There are three levels of preparation. First you have to develop the context for the interviewee’s life, particularly the industries or institutions within which they have worked. Since many of my oral histories are undertaken to support a book project, that part of the job is often taken care of. If not, I usually build a research phase into the project so that I will have the time required to put together the big picture.
Next comes research regarding the interviewee. This may require one of two different approaches. For public figures or industry leaders there will be a great deal of material available in trade journals and newspapers. These people may well have been interviewed before. In such cases the task is to keep the research project manageable—to keep from getting bogged down in the details and to think about how your interview can complement and extend existing accounts. For those who left little public record the approach must be different. You may begin with their resume (or by building one with assistance from the client or even the interviewee). You can then compare the roles they have played in the institution with the history that you know, figuring out which parts of a company or institution’s history they may have been most directly involved in. That process helps you determine what kinds of things you would like to talk about.
And “talking” is important. A good interview is not a question and answer session. It is a conversation in which the interviewer says little. With that in mind, when I am preparing, I try to avoid drafting specific questions. Instead I prepare an agenda, essentially an outline of how I would like the conversation to go, with broad topics divided roughly into chronological segments: childhood and education, early experience, and landmarks in the later career.
Oral History Technology
One last important point about preparation—you must know how to use your equipment. I have seen interviews spoiled because they were recorded with bad equipment, at the wrong volume level, or with bad microphone placement. I once had a tape recorder fail me in the middle of an interview. I was fortunate that the interviewee was retired, with plenty of free time, and that he was also a gracious person. I excused myself, hurried to the store to buy a new recorder, and for years afterwards I always brought, and used, two machines. Fortunately, I had realized that the recorder stopped working.
The recorder that failed me used cassettes. The one I hurriedly purchased was digital. Now everything is digital, and clients often expect high quality audio. They increasingly expect video as well. You do not have to be a sound engineer to record high quality digital audio, even with multiple mike setups. But I leave the videography up to professionals and am always ready with a recommendation.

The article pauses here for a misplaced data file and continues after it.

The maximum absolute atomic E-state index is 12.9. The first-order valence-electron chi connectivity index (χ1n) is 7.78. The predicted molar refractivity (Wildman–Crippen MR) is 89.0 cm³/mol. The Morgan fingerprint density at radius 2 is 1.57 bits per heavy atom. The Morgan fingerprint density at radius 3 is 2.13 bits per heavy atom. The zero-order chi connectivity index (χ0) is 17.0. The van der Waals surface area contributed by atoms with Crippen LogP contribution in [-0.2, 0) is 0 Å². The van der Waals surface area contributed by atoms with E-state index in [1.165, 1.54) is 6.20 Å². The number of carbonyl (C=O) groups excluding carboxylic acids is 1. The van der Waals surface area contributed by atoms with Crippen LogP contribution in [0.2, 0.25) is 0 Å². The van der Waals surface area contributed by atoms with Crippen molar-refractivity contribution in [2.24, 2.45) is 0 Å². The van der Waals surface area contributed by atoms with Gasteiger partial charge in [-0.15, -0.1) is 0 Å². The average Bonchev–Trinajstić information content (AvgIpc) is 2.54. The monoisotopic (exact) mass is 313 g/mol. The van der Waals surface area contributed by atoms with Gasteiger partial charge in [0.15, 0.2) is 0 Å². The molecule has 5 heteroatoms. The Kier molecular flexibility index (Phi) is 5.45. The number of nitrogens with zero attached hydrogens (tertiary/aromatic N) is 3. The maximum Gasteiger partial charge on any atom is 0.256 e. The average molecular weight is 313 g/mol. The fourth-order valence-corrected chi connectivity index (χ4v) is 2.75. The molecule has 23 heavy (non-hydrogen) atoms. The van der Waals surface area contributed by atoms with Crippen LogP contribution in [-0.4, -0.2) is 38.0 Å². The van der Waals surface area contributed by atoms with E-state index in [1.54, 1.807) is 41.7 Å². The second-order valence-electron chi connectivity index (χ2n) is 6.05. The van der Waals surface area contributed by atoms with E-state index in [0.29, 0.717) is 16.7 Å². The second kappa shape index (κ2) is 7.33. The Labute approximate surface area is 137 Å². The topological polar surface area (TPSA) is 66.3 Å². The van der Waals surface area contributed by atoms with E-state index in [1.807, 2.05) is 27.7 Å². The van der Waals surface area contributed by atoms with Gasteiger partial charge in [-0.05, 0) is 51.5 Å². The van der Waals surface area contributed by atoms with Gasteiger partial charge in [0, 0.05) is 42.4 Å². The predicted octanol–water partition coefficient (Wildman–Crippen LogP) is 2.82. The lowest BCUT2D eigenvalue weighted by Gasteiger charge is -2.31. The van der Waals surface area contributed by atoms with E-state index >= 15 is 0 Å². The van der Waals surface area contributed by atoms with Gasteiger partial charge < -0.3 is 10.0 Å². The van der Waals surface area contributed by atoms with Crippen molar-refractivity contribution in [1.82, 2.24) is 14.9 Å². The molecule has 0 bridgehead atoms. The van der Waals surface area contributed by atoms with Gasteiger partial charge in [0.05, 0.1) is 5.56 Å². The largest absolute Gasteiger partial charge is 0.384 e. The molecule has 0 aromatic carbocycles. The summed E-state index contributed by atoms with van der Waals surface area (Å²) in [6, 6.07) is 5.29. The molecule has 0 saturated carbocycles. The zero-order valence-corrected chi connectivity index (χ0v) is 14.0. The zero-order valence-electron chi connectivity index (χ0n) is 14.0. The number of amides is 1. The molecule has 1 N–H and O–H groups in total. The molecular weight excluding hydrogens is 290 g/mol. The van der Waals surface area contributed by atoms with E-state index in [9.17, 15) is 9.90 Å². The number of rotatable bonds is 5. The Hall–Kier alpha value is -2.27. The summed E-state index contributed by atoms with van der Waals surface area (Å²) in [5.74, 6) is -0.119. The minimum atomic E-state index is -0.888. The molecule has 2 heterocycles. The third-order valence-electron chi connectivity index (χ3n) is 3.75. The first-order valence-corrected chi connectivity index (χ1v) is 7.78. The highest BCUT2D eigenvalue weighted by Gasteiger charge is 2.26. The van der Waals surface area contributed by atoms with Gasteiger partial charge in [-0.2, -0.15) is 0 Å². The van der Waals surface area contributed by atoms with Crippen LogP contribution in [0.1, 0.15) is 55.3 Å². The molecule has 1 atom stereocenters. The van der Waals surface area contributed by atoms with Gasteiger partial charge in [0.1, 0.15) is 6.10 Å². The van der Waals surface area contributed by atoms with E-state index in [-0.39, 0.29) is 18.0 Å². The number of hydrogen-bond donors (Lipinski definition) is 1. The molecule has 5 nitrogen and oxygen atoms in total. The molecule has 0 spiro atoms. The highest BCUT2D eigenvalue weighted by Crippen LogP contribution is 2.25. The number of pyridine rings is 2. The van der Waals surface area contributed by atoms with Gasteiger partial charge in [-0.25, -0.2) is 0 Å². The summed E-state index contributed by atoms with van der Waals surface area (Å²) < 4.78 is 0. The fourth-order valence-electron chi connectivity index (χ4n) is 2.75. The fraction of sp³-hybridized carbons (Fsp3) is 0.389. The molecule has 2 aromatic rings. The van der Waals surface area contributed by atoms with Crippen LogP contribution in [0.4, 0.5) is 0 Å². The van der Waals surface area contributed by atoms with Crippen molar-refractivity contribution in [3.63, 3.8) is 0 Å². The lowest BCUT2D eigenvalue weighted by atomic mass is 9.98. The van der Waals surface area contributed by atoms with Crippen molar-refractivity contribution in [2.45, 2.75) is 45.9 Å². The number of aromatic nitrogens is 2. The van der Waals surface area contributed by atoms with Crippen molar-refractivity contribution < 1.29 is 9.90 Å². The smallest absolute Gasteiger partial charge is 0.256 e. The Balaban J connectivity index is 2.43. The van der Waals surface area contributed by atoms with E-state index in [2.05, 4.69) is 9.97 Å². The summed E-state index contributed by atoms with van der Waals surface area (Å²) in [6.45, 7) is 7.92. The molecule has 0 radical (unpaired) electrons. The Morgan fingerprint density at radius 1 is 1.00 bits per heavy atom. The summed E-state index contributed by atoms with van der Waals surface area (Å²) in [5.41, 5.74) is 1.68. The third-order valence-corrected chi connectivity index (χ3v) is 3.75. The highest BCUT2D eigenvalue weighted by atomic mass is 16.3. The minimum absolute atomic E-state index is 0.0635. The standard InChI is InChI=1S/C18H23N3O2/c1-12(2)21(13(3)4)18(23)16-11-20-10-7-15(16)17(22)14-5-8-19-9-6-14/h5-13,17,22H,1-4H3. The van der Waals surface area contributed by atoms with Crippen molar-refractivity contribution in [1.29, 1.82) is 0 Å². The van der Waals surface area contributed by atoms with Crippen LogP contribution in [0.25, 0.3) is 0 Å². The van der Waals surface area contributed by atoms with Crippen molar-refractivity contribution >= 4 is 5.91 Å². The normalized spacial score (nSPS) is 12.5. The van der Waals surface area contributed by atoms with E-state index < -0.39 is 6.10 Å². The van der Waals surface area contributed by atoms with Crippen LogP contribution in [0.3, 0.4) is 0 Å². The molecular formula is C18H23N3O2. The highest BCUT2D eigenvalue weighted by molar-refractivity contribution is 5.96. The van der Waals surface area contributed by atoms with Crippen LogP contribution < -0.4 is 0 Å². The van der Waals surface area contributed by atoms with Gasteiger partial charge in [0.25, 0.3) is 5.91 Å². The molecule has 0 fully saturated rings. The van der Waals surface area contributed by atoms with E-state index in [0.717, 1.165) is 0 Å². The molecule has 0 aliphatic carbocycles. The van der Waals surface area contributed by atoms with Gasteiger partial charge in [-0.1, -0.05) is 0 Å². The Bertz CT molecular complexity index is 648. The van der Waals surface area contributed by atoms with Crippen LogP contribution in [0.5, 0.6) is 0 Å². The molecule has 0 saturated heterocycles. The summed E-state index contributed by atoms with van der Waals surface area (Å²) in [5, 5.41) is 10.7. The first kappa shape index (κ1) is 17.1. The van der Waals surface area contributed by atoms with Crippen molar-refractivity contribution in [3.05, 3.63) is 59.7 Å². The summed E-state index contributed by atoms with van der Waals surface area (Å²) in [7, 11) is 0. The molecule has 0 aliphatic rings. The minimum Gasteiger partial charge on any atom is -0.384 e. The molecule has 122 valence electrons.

The final matter of preparation is scheduling the interview. In almost every case, I leave it to the client to tell the interviewees about the project and to let them know that someone will be coming to talk about their career. Then I follow up with a phone call or email to schedule the session. In some cases the client also asks that I run the outline by the interviewee.
I try to keep this process as simple as possible for two reasons. First, there are those, even the highly accomplished, who will be intimidated by the prospect of an interview. Some wish to postpone the session for weeks or even months so they can do research. I explain that I can get most names and dates from my research, that what I am really after are the things that they will remember—the highlights, not the minutiae, of their careers. Some people wish to rehearse the interview over the phone. I try to discourage that because it takes the spontaneity out of the actual interview, making it less a lively conversation than a dull performance.
When it comes to venue, I am usually amenable to any place that is quiet and comfortable for the interviewee. A secluded room in the house (no grandfather clocks) is good for a retiree. For a working executive that may be an office or a conference room. Some interviewees will want to talk in a public place like a restaurant or a club. I have complied in a few cases but have usually been sorry. There are always distractions and background noise. Nearly every public place has music playing in the background that you cannot escape.
Being Prepared for Special Requests
Most of my book clients just assume that I will be doing interviews of some sort. As part of book projects, audio interviews are almost always appropriate, mostly in person and sometimes by telephone. Although an in-person session usually makes for better rapport and better interviews, I would be hard pressed to come up with an example from the scores of telephone interviews that I have conducted that did not succeed due to the distance.